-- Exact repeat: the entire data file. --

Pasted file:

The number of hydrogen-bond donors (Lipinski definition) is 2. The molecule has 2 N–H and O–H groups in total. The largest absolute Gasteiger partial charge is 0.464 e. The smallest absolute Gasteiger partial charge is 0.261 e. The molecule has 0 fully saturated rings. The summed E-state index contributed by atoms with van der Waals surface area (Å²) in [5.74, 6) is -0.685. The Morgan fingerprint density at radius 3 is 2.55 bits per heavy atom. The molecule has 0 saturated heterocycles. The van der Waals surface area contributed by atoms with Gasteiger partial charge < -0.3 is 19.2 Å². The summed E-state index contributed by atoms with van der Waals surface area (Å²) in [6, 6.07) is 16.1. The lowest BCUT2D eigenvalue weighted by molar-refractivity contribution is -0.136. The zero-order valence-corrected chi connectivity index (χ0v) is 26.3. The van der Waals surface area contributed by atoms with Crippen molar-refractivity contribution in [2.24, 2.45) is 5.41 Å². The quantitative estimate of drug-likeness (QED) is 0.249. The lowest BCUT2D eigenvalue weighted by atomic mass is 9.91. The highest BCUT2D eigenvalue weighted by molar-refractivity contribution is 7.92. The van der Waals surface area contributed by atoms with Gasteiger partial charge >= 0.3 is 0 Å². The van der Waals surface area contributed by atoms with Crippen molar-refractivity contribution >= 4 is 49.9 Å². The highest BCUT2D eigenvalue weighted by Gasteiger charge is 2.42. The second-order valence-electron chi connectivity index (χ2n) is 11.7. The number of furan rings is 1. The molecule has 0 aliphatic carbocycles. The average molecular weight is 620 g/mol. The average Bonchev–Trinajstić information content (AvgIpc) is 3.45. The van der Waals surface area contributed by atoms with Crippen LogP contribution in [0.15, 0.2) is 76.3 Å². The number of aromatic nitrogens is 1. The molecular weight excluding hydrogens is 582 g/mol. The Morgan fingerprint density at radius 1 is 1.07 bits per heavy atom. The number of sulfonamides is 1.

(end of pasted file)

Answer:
The number of hydrogen-bond donors (Lipinski definition) is 2. The molecule has 2 N–H and O–H groups in total. The largest absolute Gasteiger partial charge is 0.464 e. The smallest absolute Gasteiger partial charge is 0.261 e. The molecule has 0 fully saturated rings. The summed E-state index contributed by atoms with van der Waals surface area (Å²) in [5.74, 6) is -0.685. The Morgan fingerprint density at radius 3 is 2.55 bits per heavy atom. The molecule has 0 saturated heterocycles. The van der Waals surface area contributed by atoms with Gasteiger partial charge < -0.3 is 19.2 Å². The summed E-state index contributed by atoms with van der Waals surface area (Å²) in [6, 6.07) is 16.1. The lowest BCUT2D eigenvalue weighted by molar-refractivity contribution is -0.136. The zero-order valence-corrected chi connectivity index (χ0v) is 26.3. The van der Waals surface area contributed by atoms with Crippen molar-refractivity contribution in [2.24, 2.45) is 5.41 Å². The quantitative estimate of drug-likeness (QED) is 0.249. The lowest BCUT2D eigenvalue weighted by atomic mass is 9.91. The highest BCUT2D eigenvalue weighted by molar-refractivity contribution is 7.92. The van der Waals surface area contributed by atoms with Gasteiger partial charge >= 0.3 is 0 Å². The van der Waals surface area contributed by atoms with Crippen molar-refractivity contribution >= 4 is 49.9 Å². The highest BCUT2D eigenvalue weighted by Gasteiger charge is 2.42. The second-order valence-electron chi connectivity index (χ2n) is 11.7. The number of furan rings is 1. The molecule has 0 aliphatic carbocycles. The average molecular weight is 620 g/mol. The average Bonchev–Trinajstić information content (AvgIpc) is 3.45. The van der Waals surface area contributed by atoms with Crippen LogP contribution in [0.15, 0.2) is 76.3 Å². The number of aromatic nitrogens is 1. The molecular weight excluding hydrogens is 582 g/mol. The Morgan fingerprint density at radius 1 is 1.07 bits per heavy atom. The number of sulfonamides is 1.